100% Pure Non-GM Marketing
In my previous post, I talked about the use of business science to resolve the strategic tension that arises from structured corporate marketing strategies in the new and exciting world of blockchain technology. Continuing with that theme, let’s gather our strength and revisit that all-too-familiar phrase one more time:
“wen (paid) marketing.”
When invoked, the second word is nearly always implied. Whether using traditional banner ads or crypto influencers, it’s often believed that effective and successful marketing must come down to spraying cash at every available website, YouTuber, billboard, and London tube station.
For projects that are lacking in product substance, such a costly strategy may be both necessary and sufficient to generate awareness. In such cases, a marketing budget may even be the main expenditure item to the point of the budget’s mere presence pervertedly becoming a USP (unique selling proposition) in itself, much to the embarrassment of anyone trying to take the industry seriously.
But in contrast, when developmental resources present a drain on a genuine project’s cash reserves there is another marketing path that can be taken. A path that has actually for decades been considered a superior option in the minds of marketing theorists, albeit being challenging to pull off successfully.
“do you know de wae?”
Marketing success is usually measured by ROI (return on investment), or the benefit generated for each dollar spent. Professionals use all sorts of fancy metrics to measure this such as cost per click (CPC), cost per acquisition (CPA), cost per impression (strangely often abbreviated to CPM), and click-through rate (CTR) but there’s no need to go to this level of detail and I only listed them so it looks like I know what I’m talking about.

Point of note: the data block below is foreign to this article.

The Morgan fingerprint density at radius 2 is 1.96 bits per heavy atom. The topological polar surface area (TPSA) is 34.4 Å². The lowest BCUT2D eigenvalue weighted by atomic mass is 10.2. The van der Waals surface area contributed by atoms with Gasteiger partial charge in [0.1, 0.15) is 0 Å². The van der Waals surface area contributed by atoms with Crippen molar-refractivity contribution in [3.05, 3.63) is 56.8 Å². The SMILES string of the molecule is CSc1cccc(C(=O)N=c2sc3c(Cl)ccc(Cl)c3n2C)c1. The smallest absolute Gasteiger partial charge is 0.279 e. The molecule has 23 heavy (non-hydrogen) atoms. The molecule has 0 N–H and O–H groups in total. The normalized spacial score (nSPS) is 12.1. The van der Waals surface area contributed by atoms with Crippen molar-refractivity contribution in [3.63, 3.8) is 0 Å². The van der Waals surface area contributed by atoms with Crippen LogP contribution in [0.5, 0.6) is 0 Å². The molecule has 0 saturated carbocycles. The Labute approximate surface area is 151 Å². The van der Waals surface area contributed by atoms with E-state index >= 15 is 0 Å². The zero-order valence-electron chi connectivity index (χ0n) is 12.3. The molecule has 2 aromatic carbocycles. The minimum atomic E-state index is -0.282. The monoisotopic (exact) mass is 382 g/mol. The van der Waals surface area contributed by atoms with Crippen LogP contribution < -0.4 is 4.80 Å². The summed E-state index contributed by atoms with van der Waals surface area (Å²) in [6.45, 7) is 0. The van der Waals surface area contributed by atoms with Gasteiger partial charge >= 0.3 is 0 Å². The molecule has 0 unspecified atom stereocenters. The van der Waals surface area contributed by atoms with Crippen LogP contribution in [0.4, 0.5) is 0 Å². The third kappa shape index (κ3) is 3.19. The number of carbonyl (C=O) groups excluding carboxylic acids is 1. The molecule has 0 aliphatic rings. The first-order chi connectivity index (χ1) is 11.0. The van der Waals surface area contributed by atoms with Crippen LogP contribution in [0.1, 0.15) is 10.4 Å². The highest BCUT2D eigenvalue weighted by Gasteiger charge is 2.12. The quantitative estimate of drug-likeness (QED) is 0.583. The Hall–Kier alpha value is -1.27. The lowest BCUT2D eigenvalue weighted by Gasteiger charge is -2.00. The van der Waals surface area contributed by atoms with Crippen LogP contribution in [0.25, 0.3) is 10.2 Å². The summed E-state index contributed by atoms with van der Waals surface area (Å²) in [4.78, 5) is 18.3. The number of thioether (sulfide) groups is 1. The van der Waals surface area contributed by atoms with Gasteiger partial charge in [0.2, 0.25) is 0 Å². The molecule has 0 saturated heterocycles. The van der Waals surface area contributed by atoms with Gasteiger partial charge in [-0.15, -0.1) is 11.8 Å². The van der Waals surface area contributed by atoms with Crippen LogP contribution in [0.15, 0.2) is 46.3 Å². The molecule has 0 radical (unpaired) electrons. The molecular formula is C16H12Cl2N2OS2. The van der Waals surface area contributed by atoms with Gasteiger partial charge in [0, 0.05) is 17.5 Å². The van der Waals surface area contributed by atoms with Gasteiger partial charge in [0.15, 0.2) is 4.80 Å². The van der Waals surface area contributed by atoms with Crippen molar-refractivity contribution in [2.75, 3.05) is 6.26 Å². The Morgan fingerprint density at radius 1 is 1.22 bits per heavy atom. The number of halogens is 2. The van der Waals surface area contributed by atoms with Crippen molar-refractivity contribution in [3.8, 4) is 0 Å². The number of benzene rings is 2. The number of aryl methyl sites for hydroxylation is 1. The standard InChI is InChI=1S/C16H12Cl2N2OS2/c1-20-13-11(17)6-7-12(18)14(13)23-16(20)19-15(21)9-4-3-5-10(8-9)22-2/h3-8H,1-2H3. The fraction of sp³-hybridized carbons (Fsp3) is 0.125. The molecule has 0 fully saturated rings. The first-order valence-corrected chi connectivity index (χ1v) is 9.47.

Anyway, given an infinite budget ROI isn’t much of a concern of course, but even the world’s largest companies don’t have sustainable bottomless sources of funds over the long term and there is always an opportunity cost to spending on marketing, whether that’s instead utilizing cash for research & development, paying out fat bonuses to owners or managers, gorging on share buy-backs (or token burns), or even buying Bitcoin to add to the balance sheet. So how do we maximize marketing ROI in the crypto world?
“The best things in life are free.”
ROI is calculated as benefit divided by cost, so as benefit increases, ROI also increases. This is largely what marketing theory concerns itself with (maximizing benefit) since most corporate marketing departments are given a set budget from which they must strive to deliver the optimal return.
But at the same time, as cost approaches zero, ROI approaches infinity. This does seem somewhat counter-intuitive though, implying that the secret to marketing success might actually be to not spend on marketing. Indeed, what marketing leader would voluntarily starve their department of funds and surely succumb to the deafening choruses of “wen marketing”.